July 31, 2013    Volume 20, No. 10

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Motor City Dies, But The Big Wheels Keep On Turning


By Dr. Charles McMillion
cwmcmillion@gmail.com

Ignored by the media, the U.S. Commerce Department routinely records $12 billion monthly trade losses for the country's auto industry. There was no reporting earlier this year when it was officially noted that auto trade losses -- including trucks and parts -- rose last year to an annual world record of $146.9 billion. Since 2000, auto industry trade losses total $1.7 trillion as low-wage or heavily subsidized foreign-produced imports continue to devastate highly productive American jobs and wages, slash tax revenues and public services, and undermine U.S. financial independence requiring massive domestic as well as foreign borrowing. Especially in America's Motor City, families, businesses and communities have been devastated. Now, with Detroit's bankruptcy, more dreams and promises are being broken and debts unpaid.

Detroit has been singled out as uniquely corrupt and financially inept. Yet it is the small globalist financial community that has been in or near a constant state of failure, corruption and public bail out since promoting deregulation and a new form of globalization 30 years ago. Almost as absurdly, Detroit is ridiculed for not adequately adapting to the low-wage global and subsidized "market," with New York Times columnist Paul Krugman literally raising the cliche of "buggy whips," blithely urging Detroit to find a new competitive advantage. (Who wants to buy autos today?)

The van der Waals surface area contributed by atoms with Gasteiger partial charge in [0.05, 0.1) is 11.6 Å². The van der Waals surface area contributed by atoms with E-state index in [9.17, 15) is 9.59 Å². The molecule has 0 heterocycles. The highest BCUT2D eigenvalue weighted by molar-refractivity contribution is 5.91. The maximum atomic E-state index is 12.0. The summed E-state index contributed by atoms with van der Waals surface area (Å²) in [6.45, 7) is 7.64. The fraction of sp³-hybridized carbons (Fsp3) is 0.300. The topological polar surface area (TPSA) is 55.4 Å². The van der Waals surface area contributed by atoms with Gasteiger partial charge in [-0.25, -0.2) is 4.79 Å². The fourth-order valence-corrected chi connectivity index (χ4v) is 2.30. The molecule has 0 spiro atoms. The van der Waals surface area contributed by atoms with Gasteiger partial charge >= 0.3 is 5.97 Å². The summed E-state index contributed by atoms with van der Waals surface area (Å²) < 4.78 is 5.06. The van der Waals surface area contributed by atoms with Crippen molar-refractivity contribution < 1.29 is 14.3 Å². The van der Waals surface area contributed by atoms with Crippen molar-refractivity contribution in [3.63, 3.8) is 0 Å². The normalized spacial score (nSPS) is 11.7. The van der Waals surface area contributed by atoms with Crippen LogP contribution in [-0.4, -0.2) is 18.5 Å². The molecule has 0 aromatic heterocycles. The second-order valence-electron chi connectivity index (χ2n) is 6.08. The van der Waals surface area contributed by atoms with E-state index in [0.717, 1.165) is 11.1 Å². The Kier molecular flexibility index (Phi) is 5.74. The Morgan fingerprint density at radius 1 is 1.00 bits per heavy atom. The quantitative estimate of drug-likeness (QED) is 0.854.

Like others, Krugman is silent about any new industries, jobs or businesses that could provide good salaries to hundreds of thousands of people in Detroit and millions elsewhere in the country who have been displaced by surging imports. After all, these theoretical jobs must either be in services that cannot be imported or must meet the China price and face China's modern and effective industrial policies.

Over the past 30 years of lobbying by the financial sector in Washington and support by naive academics for "free" trade, the normal, small U.S. trade surplus in goods and services has turned into an unbroken torrent of 30 consecutive annual deficits that now total an astounding $9 trillion of which $7.7 trillion is for manufactured goods.

As Detroit demonstrates, production, businesses and jobs lost to imports are not merely "displaced" and automatically moved to other, more productive and higher-wage uses -- as many economic theorists still claim. In fact, the Labor Department has tracked workers displaced by cutbacks and closings since 1979 and most such workers -- especially in manufacturing -- are either permanently forced out of the paid labor force or eventually forced to take sharp cuts in pay, benefits and hours.

The cuts in compensation for displaced workers reflect the drive to less productive jobs and businesses that are protected from import competition in industries such as health care, education, entertainment, tourism, retail sales and now many levels of "homeland" security. Over the past 30 years of worsening trade losses, all of the net new jobs in the United States are in services. Most all of these jobs have been immune to outsourcing or imports -- although this, too, is changing quickly.